Globalization and National Security by Jonathan Kirshner

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In this book, top scholars of international relations assess the consequences of globalization for national security, identifying three distinct ‘processes’ of globalization - the intensification of economic exchange, the flow of information, and marketization (the expansion of the set of social relations governed by market forces)-exploring how they can affect the capacity and power of states as well as conflict within and among them.

Though much has been written on the topics of globalization and national security, there has been relatively little in the way of a systematic examination of the impact that globalization has on a state's national security. These essays deal with how state-less actors, such as terrorists, utilize the benefits of globalization, changing the nature of the security game. Failure to account for the influence of globalization will make it increasingly difficult to understand changes in the balance of power, prospects for war, and strategic choices embraced by states.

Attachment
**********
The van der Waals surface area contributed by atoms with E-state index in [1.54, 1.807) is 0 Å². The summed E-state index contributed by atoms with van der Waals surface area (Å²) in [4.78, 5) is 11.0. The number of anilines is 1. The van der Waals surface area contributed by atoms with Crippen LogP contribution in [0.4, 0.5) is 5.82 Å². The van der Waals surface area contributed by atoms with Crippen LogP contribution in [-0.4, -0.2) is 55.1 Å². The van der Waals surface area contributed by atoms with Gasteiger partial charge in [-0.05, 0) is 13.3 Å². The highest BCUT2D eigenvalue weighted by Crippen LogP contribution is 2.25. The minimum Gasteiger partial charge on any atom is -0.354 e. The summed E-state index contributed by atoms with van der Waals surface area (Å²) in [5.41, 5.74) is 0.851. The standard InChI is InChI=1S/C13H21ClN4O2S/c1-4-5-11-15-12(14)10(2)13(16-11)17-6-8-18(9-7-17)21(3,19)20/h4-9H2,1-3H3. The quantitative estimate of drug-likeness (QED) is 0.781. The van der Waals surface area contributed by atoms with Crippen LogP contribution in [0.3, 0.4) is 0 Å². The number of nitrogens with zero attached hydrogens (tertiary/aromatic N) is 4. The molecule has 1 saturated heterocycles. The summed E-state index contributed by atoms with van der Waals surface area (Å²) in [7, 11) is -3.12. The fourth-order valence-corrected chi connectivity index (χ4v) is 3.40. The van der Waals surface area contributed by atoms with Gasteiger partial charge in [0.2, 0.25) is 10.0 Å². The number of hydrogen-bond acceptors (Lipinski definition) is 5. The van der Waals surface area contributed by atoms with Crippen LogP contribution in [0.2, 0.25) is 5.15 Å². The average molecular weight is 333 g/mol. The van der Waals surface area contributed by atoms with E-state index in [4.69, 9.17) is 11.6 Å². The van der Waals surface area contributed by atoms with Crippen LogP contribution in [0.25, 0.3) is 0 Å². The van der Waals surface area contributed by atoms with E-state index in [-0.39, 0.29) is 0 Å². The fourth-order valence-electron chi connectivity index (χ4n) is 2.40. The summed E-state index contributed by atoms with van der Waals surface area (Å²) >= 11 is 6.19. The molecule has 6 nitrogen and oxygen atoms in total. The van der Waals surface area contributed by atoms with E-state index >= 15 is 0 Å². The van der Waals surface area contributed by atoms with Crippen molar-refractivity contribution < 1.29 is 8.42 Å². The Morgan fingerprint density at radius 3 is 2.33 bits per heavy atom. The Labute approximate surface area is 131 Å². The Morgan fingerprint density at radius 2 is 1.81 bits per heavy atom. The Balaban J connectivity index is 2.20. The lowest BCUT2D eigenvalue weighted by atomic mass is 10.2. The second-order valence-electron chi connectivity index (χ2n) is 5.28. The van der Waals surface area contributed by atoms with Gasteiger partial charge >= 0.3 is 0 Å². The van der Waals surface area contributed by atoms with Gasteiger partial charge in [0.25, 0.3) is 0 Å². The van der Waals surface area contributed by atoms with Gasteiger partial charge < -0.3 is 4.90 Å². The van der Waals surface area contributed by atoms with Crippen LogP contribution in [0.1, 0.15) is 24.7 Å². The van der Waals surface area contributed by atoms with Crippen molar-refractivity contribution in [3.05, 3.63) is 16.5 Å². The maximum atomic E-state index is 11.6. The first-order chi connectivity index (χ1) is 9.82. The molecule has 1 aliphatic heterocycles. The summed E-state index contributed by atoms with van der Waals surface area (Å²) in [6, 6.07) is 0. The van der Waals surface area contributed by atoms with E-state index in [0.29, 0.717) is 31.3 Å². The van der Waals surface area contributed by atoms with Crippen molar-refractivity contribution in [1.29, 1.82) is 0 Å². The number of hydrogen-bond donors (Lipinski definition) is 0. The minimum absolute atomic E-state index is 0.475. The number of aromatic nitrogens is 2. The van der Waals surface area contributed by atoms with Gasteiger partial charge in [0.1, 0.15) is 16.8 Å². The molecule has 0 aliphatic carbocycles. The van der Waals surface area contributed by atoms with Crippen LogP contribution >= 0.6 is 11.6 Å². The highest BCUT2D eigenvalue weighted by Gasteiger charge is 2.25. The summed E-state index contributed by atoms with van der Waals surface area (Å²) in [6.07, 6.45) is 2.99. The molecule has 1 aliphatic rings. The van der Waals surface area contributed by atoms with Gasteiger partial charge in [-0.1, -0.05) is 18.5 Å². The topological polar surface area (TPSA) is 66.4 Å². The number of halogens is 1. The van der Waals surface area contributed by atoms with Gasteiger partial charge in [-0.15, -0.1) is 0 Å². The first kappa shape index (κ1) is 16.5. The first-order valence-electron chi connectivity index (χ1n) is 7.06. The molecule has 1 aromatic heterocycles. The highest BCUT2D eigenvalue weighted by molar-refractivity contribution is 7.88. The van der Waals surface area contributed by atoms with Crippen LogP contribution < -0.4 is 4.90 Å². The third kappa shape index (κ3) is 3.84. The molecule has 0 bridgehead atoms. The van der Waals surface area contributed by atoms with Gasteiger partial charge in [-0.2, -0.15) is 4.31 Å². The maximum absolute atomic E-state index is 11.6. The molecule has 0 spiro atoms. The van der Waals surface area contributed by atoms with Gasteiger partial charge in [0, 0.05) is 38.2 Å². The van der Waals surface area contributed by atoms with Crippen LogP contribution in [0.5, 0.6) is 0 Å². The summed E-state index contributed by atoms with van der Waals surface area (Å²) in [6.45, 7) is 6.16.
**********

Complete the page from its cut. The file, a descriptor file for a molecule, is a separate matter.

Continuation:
About Jonathan Kirshner

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Jonathan Kirshner is Associate Professor of Government at Cornell University. He is currently a Visiting Professor for the 05-06 academic year at Princeton University. In addition, he is the director of the International Political Economy program at the Einaudi Center for International Studies. He is the co-editor of Cornell University Press series' Cornell Studies in Money.
Published January 11, 2013 by Routledge. 361 pages
Genres: Political & Social Sciences, Education & Reference. Non-fiction

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